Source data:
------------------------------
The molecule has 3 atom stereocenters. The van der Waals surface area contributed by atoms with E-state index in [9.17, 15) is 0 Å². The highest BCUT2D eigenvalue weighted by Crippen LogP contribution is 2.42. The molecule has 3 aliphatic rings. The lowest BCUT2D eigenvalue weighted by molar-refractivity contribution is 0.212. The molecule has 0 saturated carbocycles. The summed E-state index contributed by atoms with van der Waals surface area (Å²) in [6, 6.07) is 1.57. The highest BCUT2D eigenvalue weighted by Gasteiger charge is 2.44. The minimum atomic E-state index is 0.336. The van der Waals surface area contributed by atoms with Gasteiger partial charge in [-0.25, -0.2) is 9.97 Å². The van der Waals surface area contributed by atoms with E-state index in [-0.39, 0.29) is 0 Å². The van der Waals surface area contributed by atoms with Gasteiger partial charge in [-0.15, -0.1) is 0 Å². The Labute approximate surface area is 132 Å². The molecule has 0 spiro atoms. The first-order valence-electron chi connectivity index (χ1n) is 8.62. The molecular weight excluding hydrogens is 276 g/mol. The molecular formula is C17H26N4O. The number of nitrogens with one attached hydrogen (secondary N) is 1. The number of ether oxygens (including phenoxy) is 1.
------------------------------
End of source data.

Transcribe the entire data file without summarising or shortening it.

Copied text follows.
The molecule has 3 atom stereocenters. The van der Waals surface area contributed by atoms with E-state index in [9.17, 15) is 0 Å². The highest BCUT2D eigenvalue weighted by Crippen LogP contribution is 2.42. The molecule has 3 aliphatic rings. The lowest BCUT2D eigenvalue weighted by molar-refractivity contribution is 0.212. The molecule has 0 saturated carbocycles. The summed E-state index contributed by atoms with van der Waals surface area (Å²) in [6, 6.07) is 1.57. The highest BCUT2D eigenvalue weighted by Gasteiger charge is 2.44. The minimum atomic E-state index is 0.336. The van der Waals surface area contributed by atoms with Gasteiger partial charge in [-0.25, -0.2) is 9.97 Å². The van der Waals surface area contributed by atoms with E-state index in [-0.39, 0.29) is 0 Å². The van der Waals surface area contributed by atoms with Gasteiger partial charge in [-0.15, -0.1) is 0 Å². The Labute approximate surface area is 132 Å². The molecule has 0 spiro atoms. The first-order valence-electron chi connectivity index (χ1n) is 8.62. The molecular weight excluding hydrogens is 276 g/mol. The molecular formula is C17H26N4O. The number of nitrogens with one attached hydrogen (secondary N) is 1. The number of ether oxygens (including phenoxy) is 1.